With this poem, the images are quite dramatic and also have that dream/nightmare quality that you point out above. Reading that beginning block of left-aligned, single stanza words was too much. The subject matter called for me to open it up and let in some breathing room so that the reader could pause and get a little shiver of the speaker’s nightmare/dream situation. I could have simply revised the left-aligned poem into several stanzas; however, in the end, I opted for the additional indentation as a way to make the poem more jagged. As I read it aloud, my breath seems to catch on those indentions and it fits the emotion behind the piece for me.
Interestingly, it was italicizing “mother,” calling attention to the speaker voicing that word, that led me to the last two lines of the poem. As I worked through the revisions, I realized that I wanted the poem to end on an echo of that naming.
4. Along with your blog, I discovered that you were a Goodreads author, a site I frequent. A large number of current writers seem to have an online presence through blogging, library sites, and even social media sites. What kind of effect has this presence had on your writing/career? What is the benefit, in your mind, to an author having such an online presence?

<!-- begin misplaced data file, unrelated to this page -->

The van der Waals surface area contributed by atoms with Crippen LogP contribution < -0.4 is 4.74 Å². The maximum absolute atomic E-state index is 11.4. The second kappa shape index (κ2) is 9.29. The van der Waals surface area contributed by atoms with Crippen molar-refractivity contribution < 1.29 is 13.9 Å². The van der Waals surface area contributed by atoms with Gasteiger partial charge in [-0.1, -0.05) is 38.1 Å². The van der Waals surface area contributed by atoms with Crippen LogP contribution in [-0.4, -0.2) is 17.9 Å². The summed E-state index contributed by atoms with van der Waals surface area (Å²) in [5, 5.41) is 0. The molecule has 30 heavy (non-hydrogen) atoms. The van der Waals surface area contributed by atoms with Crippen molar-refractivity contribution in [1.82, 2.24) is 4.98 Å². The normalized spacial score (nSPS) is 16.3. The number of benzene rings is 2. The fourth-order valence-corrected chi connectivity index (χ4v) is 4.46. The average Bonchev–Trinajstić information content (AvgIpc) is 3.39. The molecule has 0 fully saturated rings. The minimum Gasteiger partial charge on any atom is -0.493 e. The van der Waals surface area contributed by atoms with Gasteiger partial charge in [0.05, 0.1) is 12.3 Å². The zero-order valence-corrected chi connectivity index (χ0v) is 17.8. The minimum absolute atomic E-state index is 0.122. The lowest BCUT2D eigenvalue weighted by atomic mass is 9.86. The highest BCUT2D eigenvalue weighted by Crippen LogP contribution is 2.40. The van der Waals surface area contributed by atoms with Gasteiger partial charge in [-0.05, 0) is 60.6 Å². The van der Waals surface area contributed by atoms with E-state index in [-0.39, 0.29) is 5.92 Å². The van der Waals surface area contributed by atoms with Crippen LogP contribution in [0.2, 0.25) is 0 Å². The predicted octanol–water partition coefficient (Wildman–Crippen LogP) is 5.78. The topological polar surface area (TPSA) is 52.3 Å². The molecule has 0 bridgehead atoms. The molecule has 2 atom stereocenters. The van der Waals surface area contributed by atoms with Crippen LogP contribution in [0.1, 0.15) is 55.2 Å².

Creating and maintaining an online presence for myself has been one of the best things I’ve done in the last two years.
When Blood Almanac, my first book, came out in the summer of 2006, I knew I needed a web presence, but I couldn’t afford to pay someone to design a website. I had friends who blogged and I knew it was free, but I tend to be a “Jenny-come-lately” to most technologies. In fact, I didn’t start my blog until the late fall of 2007, and I didn’t really become a consistent blogger until last fall. It took me two years to figure out how I wanted to use the technology. I use the blog as a way to record what’s happening in my writing life, for sure, but this past fall, I became aware of the benefit of an audience.
In some ways, the blog keeps me honest. It’s a place to record success and failure. I know that ultimately, that audience isn’t going to care if I draft a poem each week or not, but having a place to write about whether I’ve drafted a poem or not helps me remember that my writing time is valuable and necessary.